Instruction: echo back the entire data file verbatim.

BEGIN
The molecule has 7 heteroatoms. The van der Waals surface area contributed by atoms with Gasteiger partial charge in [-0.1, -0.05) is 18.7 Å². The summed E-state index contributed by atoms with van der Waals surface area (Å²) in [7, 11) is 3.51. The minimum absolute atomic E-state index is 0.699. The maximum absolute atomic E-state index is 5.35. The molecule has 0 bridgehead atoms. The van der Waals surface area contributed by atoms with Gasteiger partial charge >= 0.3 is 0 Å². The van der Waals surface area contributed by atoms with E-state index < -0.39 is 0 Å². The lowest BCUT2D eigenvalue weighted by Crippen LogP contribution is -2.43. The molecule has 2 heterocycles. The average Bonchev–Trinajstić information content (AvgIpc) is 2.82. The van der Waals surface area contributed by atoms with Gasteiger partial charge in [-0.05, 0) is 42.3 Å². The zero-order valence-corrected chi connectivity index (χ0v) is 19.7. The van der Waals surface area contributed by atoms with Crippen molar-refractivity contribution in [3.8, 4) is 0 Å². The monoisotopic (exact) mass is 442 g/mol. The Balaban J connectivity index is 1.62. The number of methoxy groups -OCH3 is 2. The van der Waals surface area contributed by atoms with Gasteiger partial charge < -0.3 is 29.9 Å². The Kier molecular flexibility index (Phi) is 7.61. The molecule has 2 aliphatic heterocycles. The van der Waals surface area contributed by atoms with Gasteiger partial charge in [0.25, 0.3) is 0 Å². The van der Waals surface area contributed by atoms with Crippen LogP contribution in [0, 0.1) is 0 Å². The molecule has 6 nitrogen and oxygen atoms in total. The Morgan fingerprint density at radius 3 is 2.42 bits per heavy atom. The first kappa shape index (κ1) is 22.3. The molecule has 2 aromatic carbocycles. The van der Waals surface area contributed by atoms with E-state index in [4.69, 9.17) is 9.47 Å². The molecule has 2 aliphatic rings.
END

The molecule has 7 heteroatoms. The van der Waals surface area contributed by atoms with Gasteiger partial charge in [-0.1, -0.05) is 18.7 Å². The summed E-state index contributed by atoms with van der Waals surface area (Å²) in [7, 11) is 3.51. The minimum absolute atomic E-state index is 0.699. The maximum absolute atomic E-state index is 5.35. The molecule has 0 bridgehead atoms. The van der Waals surface area contributed by atoms with Gasteiger partial charge >= 0.3 is 0 Å². The van der Waals surface area contributed by atoms with E-state index < -0.39 is 0 Å². The lowest BCUT2D eigenvalue weighted by Crippen LogP contribution is -2.43. The molecule has 2 heterocycles. The average Bonchev–Trinajstić information content (AvgIpc) is 2.82. The van der Waals surface area contributed by atoms with Gasteiger partial charge in [-0.05, 0) is 42.3 Å². The zero-order valence-corrected chi connectivity index (χ0v) is 19.7. The van der Waals surface area contributed by atoms with Crippen molar-refractivity contribution in [3.8, 4) is 0 Å². The monoisotopic (exact) mass is 442 g/mol. The Balaban J connectivity index is 1.62. The number of methoxy groups -OCH3 is 2. The van der Waals surface area contributed by atoms with Gasteiger partial charge < -0.3 is 29.9 Å². The Kier molecular flexibility index (Phi) is 7.61. The molecule has 2 aliphatic heterocycles. The van der Waals surface area contributed by atoms with Gasteiger partial charge in [0.25, 0.3) is 0 Å². The van der Waals surface area contributed by atoms with Crippen LogP contribution in [0, 0.1) is 0 Å². The molecule has 6 nitrogen and oxygen atoms in total. The Morgan fingerprint density at radius 3 is 2.42 bits per heavy atom. The first kappa shape index (κ1) is 22.3. The molecule has 2 aromatic carbocycles. The van der Waals surface area contributed by atoms with E-state index in [4.69, 9.17) is 9.47 Å². The molecule has 2 aliphatic rings.